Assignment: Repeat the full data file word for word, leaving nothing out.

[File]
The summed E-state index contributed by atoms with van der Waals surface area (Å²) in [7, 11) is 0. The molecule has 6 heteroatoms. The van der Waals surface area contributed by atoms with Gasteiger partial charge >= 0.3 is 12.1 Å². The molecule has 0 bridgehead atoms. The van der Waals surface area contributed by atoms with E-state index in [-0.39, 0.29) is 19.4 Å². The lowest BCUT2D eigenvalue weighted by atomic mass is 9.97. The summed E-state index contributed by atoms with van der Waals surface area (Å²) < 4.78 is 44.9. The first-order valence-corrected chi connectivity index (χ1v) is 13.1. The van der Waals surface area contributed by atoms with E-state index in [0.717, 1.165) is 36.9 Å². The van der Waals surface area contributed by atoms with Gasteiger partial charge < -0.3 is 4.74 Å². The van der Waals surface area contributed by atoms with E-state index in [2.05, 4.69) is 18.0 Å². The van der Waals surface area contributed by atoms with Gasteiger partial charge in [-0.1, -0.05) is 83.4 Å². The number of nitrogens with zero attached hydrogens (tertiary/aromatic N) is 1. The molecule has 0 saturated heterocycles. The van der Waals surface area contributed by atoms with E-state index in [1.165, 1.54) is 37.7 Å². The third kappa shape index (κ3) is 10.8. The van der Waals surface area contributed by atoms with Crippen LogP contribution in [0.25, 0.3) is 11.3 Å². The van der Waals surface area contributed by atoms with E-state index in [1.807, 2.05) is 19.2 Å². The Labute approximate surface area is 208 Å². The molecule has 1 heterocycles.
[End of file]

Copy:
The summed E-state index contributed by atoms with van der Waals surface area (Å²) in [7, 11) is 0. The molecule has 6 heteroatoms. The van der Waals surface area contributed by atoms with Gasteiger partial charge >= 0.3 is 12.1 Å². The molecule has 0 bridgehead atoms. The van der Waals surface area contributed by atoms with E-state index in [-0.39, 0.29) is 19.4 Å². The lowest BCUT2D eigenvalue weighted by atomic mass is 9.97. The summed E-state index contributed by atoms with van der Waals surface area (Å²) < 4.78 is 44.9. The first-order valence-corrected chi connectivity index (χ1v) is 13.1. The van der Waals surface area contributed by atoms with E-state index in [0.717, 1.165) is 36.9 Å². The van der Waals surface area contributed by atoms with Gasteiger partial charge < -0.3 is 4.74 Å². The van der Waals surface area contributed by atoms with E-state index in [2.05, 4.69) is 18.0 Å². The van der Waals surface area contributed by atoms with Gasteiger partial charge in [-0.1, -0.05) is 83.4 Å². The number of nitrogens with zero attached hydrogens (tertiary/aromatic N) is 1. The molecule has 0 saturated heterocycles. The van der Waals surface area contributed by atoms with E-state index in [1.165, 1.54) is 37.7 Å². The third kappa shape index (κ3) is 10.8. The van der Waals surface area contributed by atoms with Crippen LogP contribution in [0.25, 0.3) is 11.3 Å². The van der Waals surface area contributed by atoms with E-state index in [1.807, 2.05) is 19.2 Å². The Labute approximate surface area is 208 Å². The molecule has 1 heterocycles.